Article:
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evolution rPhilip G Cox and Lionel Hautier (Eds)

Cambridge University Press


Rodents are prolific, comprising over 40% of mammals, 2,277 species (and counting), including climbers, gliders, swimmers and burrowers, and representing the most numerous wild terrestrial vertebrates. Few volumes can do them justice. As a long-overdue successor to a 1985 edition by Luckett and Hartenberger supported by NATO, the 20 papers here examine the latest thinking, techniques and discoveries.

Given the title, the coverage concerns facets of rodent evolution in a phylogenetic, biogeographic and fossil context as opposed to living species. Nucleotide-based phylogenies have played an important part in unravelling rodent history, given they are not well fossilised. The initial chapters settle a debate on whether rodents are related to lagomorphs, followed by a comprehensive overview of rodent diversity – there is a minor error (on page 42) mentioning an African radiation of Funambulini when they are associated with Asia.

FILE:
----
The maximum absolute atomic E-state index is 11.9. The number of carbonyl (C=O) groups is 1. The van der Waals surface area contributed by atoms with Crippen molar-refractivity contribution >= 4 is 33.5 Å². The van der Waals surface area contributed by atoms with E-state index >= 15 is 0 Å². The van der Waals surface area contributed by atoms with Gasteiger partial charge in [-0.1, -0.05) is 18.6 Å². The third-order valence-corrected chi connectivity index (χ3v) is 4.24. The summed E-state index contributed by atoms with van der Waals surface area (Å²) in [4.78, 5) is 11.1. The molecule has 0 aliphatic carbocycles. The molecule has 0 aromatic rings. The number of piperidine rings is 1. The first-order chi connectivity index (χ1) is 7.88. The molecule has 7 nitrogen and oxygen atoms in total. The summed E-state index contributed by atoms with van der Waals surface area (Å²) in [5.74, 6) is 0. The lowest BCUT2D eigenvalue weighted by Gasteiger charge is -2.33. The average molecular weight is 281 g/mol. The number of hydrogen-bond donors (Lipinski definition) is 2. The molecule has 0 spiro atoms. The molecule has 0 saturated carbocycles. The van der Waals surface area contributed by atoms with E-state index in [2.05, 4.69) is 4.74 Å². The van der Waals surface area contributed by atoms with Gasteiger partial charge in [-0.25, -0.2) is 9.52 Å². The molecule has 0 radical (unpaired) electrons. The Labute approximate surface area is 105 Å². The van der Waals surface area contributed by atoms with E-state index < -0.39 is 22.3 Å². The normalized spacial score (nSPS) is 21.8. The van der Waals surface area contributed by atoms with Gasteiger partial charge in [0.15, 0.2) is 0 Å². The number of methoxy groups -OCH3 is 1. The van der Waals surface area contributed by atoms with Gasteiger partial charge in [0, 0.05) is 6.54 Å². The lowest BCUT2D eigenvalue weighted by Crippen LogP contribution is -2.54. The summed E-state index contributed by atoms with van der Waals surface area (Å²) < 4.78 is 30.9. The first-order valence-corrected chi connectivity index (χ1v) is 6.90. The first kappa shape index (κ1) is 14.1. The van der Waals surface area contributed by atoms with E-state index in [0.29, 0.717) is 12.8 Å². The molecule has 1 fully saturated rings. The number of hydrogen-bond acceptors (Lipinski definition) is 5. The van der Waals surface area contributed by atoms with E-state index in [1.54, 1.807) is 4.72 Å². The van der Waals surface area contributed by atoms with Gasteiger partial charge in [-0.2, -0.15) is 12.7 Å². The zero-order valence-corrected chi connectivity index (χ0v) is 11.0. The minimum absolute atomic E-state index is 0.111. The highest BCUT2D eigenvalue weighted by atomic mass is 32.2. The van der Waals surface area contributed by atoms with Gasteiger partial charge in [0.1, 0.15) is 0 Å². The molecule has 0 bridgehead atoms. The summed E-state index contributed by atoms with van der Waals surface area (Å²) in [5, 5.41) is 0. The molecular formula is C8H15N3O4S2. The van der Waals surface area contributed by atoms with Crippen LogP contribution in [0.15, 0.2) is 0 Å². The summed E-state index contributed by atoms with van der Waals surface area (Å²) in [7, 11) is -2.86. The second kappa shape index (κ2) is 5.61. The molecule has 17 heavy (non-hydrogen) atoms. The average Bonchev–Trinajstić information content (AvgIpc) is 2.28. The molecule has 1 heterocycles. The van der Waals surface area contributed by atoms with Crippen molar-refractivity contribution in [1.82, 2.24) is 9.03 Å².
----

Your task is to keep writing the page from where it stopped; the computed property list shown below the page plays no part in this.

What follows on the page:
Fossil groups are well covered, including an assessment of the largest rodent from South America, Josephoartigasia monesi, a 1,000kg Pleistocene herbivore related to the pacarana. There are sweeping accounts of the evolution of squirrels, marmots and other rodent radiations across the continents, as well as technical accounts of cranial characteristics, such as the musculature of the jaw, the inner ear and, in particular, dentition.

The combination of palaeontology, biogeography, taxonomy and anatomy makes for a deep, analytical and selective approach allowing for gaps in knowledge. For their diversity, rodents receive less attention than carnivores or primates, and this collection is a culmination of research that will certainly inform and rouse budding rodentologists, to echo the foreword. A major reference work.

Rajith Dissanayake AMRSB